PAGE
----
Category Archives: News

Avalon Dr – Te Rapa loop

Posted on by 0 comment

The Avalon–Te Rapa loop is flat, and the links to Jobs, schools, parks and retail from it are flat. You do not need the assistance of an E-bike and most people could travel this loop on a normal pushbike. If the loop felt safe to bike, people could cycle to access everything they could need.

Inside the Avalon-Te Rapa loop there are over 11,500 jobs*, and a few hundred metres outside the loop there are over 1,500 jobs and 4,580 dwellings housing 12,800** people. The Avalon Dr–Te Rapa loops a Business District.

* Job data from Hamilton City Council / your city / our city’s economy / economic data and reports   

** Dwelling and Population data from 2018 Census (Saint Andrews West, Forest Lake, Nawton East, Crawshaw)

Missing links in Avalon – Te Rapa Loop

Linking Wairere drive to rail Station to Wintec Rotokauri

Avalon Drive South to Norton School-Mall Walking / Biking

Linking Avalon Drive North to Dominion Road Walking / Biking

Avalon Drive 2012 improvements

Category: News

Avalon Drive 2012 improvements

Posted on by 1 comment

After the State Highway One bypass of Avalon Drive was built, the now local Avalon Drive was changed to lower the design speed from 60 km/hr to 50 km/hr and improve safety near intersections. The improvements worked well for motor vehicles and from a bird’s-eye view it seemed that people walking and cycling had a place. Sadly, the quality was poor and the number of crossings for pedestrians was Low. Avalon Drive is a very mixed use neighbourhood (Link), which is in need of a rebuild to allow better pedestrian and biking access.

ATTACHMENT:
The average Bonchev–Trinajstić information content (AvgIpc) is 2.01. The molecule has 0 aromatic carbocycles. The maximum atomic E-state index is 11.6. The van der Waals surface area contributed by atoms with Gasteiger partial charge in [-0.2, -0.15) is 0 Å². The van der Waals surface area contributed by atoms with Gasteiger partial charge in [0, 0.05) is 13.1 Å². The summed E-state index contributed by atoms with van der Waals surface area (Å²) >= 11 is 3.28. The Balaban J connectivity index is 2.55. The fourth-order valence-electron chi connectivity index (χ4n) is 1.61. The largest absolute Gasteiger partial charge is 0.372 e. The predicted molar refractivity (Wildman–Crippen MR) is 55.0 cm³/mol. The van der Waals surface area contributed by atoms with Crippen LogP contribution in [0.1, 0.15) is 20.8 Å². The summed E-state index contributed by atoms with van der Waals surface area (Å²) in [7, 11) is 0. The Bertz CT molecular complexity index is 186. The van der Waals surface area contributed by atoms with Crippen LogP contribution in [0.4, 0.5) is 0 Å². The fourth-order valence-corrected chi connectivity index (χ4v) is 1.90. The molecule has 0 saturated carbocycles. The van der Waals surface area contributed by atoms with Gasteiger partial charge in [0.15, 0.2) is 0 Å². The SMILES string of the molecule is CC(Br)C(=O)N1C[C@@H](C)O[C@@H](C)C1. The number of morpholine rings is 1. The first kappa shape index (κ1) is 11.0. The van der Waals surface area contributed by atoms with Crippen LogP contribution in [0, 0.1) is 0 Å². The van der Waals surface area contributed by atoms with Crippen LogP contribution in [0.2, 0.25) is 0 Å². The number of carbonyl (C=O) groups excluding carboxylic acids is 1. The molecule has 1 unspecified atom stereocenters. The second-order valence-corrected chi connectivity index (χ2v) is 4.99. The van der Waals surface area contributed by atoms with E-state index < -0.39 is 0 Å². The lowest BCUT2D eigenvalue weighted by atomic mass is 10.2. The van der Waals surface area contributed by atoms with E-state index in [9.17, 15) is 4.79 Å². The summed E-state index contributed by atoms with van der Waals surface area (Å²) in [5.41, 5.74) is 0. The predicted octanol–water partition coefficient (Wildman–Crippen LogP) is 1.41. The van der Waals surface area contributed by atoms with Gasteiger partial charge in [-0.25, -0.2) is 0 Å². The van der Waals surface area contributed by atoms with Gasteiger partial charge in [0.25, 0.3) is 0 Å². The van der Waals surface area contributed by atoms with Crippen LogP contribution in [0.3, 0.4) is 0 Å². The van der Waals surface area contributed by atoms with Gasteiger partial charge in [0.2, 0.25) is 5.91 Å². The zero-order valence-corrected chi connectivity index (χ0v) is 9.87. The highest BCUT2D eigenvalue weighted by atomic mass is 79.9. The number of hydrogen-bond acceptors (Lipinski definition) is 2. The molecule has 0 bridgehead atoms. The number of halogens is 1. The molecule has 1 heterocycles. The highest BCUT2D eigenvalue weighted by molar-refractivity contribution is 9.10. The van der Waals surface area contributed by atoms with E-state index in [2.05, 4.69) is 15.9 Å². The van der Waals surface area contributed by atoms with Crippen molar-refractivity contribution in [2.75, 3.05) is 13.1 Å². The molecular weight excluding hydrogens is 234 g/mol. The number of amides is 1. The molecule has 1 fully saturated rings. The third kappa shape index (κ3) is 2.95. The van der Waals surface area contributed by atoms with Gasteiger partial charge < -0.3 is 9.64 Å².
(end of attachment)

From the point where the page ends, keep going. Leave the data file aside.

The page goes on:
A post on the Livingstone intersection had already been written (link) before reviewing these drawings. As we can see below, crossings for pedestrians were proposed for the Livingstone roundabout, but sadly the proposed crossings were not provided.

A good bike lane is over 2 metres wide. The quality for biking along Avalon Drive is poor by design. Biking is a social activity: in the same way that a car passenger will sit beside the driver, people biking together like to bike side by side, as do people walking together. People also bike at different speeds, and cycle lanes narrower than 2.0m are not good because they are just not wide enough to allow faster cyclists to pass another person on a bike without moving outside the bike lane into harm’s way. It gets worse along Avalon Drive, as the cycle lane reduces to a narrow shared path in places.

What makes this sadder is that this poor quality was by design. There was never a plan to provide a good width for people biking, or space for shared paths.

People new to biking would not feel safe sharing the road with cars moving at 50 km/hr. The starting point for improving biking along Avalon Drive would be to mark a continuous 2-metre wide route on both sides of Avalon Drive. This could safely be a mix of on-road and off-road if the motor vehicle traffic speed limit was close to the speed a bicycle travels at.

Shared path widths depend on the volumes of different types of users and the speed differentials between users. Shared paths have their place, but success involves more people walking and biking, and thus needs separate bike and foot paths. Avalon Drive needs a rebuild design to achieve a successful mode shift from motor cars to walking and biking.    

Category: News